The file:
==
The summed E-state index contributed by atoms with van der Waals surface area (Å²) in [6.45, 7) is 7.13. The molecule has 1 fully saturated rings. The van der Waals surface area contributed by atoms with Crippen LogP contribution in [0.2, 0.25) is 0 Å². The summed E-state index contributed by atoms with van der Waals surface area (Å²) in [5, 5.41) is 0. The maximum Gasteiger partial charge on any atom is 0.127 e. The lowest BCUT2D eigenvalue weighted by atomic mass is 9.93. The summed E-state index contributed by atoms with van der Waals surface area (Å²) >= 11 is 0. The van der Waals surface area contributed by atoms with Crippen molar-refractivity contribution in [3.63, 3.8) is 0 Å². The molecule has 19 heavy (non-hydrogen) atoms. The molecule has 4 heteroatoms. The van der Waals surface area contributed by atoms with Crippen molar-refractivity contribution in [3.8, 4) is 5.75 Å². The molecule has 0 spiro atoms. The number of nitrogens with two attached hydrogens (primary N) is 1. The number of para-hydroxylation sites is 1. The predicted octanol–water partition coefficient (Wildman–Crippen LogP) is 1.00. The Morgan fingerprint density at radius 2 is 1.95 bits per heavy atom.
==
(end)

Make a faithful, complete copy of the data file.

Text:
The summed E-state index contributed by atoms with van der Waals surface area (Å²) in [6.45, 7) is 7.13. The molecule has 1 fully saturated rings. The van der Waals surface area contributed by atoms with Crippen LogP contribution in [0.2, 0.25) is 0 Å². The summed E-state index contributed by atoms with van der Waals surface area (Å²) in [5, 5.41) is 0. The maximum Gasteiger partial charge on any atom is 0.127 e. The lowest BCUT2D eigenvalue weighted by atomic mass is 9.93. The summed E-state index contributed by atoms with van der Waals surface area (Å²) >= 11 is 0. The van der Waals surface area contributed by atoms with Crippen molar-refractivity contribution in [3.63, 3.8) is 0 Å². The molecule has 19 heavy (non-hydrogen) atoms. The molecule has 4 heteroatoms. The van der Waals surface area contributed by atoms with Crippen molar-refractivity contribution in [3.8, 4) is 5.75 Å². The molecule has 0 spiro atoms. The number of nitrogens with two attached hydrogens (primary N) is 1. The number of para-hydroxylation sites is 1. The predicted octanol–water partition coefficient (Wildman–Crippen LogP) is 1.00. The Morgan fingerprint density at radius 2 is 1.95 bits per heavy atom.